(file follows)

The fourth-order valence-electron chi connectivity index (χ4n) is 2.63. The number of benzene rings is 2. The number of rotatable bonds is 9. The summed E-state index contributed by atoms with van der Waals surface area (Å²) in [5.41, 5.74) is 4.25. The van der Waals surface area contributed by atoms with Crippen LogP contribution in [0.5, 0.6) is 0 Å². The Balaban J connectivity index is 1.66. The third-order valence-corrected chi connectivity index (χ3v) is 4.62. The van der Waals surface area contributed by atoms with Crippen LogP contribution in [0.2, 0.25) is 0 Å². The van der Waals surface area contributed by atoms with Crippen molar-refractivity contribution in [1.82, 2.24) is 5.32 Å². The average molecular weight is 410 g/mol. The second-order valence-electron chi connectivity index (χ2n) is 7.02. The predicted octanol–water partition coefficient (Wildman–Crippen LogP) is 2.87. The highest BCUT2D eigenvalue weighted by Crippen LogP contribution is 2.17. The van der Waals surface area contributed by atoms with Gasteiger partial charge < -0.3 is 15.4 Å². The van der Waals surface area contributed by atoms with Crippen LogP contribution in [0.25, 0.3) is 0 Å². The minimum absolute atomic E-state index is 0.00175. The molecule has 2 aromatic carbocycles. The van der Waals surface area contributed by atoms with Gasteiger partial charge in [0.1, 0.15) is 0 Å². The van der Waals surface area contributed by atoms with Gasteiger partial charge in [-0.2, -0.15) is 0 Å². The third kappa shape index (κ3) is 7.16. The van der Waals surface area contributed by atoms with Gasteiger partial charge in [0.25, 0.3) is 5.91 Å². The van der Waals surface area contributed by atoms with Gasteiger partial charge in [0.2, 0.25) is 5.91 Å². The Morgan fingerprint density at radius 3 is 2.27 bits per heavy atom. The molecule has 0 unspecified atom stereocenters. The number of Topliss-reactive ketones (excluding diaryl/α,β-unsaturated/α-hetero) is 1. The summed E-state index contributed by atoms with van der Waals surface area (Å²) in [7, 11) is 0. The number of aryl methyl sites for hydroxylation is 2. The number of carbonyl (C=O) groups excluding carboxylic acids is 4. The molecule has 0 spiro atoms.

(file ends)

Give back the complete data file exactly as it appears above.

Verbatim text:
The fourth-order valence-electron chi connectivity index (χ4n) is 2.63. The number of benzene rings is 2. The number of rotatable bonds is 9. The summed E-state index contributed by atoms with van der Waals surface area (Å²) in [5.41, 5.74) is 4.25. The van der Waals surface area contributed by atoms with Crippen LogP contribution in [0.5, 0.6) is 0 Å². The Balaban J connectivity index is 1.66. The third-order valence-corrected chi connectivity index (χ3v) is 4.62. The van der Waals surface area contributed by atoms with Crippen LogP contribution in [0.2, 0.25) is 0 Å². The van der Waals surface area contributed by atoms with Crippen molar-refractivity contribution in [1.82, 2.24) is 5.32 Å². The average molecular weight is 410 g/mol. The second-order valence-electron chi connectivity index (χ2n) is 7.02. The predicted octanol–water partition coefficient (Wildman–Crippen LogP) is 2.87. The highest BCUT2D eigenvalue weighted by Crippen LogP contribution is 2.17. The van der Waals surface area contributed by atoms with Gasteiger partial charge < -0.3 is 15.4 Å². The van der Waals surface area contributed by atoms with Crippen LogP contribution in [0.25, 0.3) is 0 Å². The minimum absolute atomic E-state index is 0.00175. The molecule has 2 aromatic carbocycles. The van der Waals surface area contributed by atoms with Gasteiger partial charge in [0.1, 0.15) is 0 Å². The van der Waals surface area contributed by atoms with Gasteiger partial charge in [-0.2, -0.15) is 0 Å². The third kappa shape index (κ3) is 7.16. The van der Waals surface area contributed by atoms with Gasteiger partial charge in [0.25, 0.3) is 5.91 Å². The van der Waals surface area contributed by atoms with Gasteiger partial charge in [0.2, 0.25) is 5.91 Å². The Morgan fingerprint density at radius 3 is 2.27 bits per heavy atom. The molecule has 0 unspecified atom stereocenters. The number of Topliss-reactive ketones (excluding diaryl/α,β-unsaturated/α-hetero) is 1. The summed E-state index contributed by atoms with van der Waals surface area (Å²) in [7, 11) is 0. The number of aryl methyl sites for hydroxylation is 2. The number of carbonyl (C=O) groups excluding carboxylic acids is 4. The molecule has 0 spiro atoms.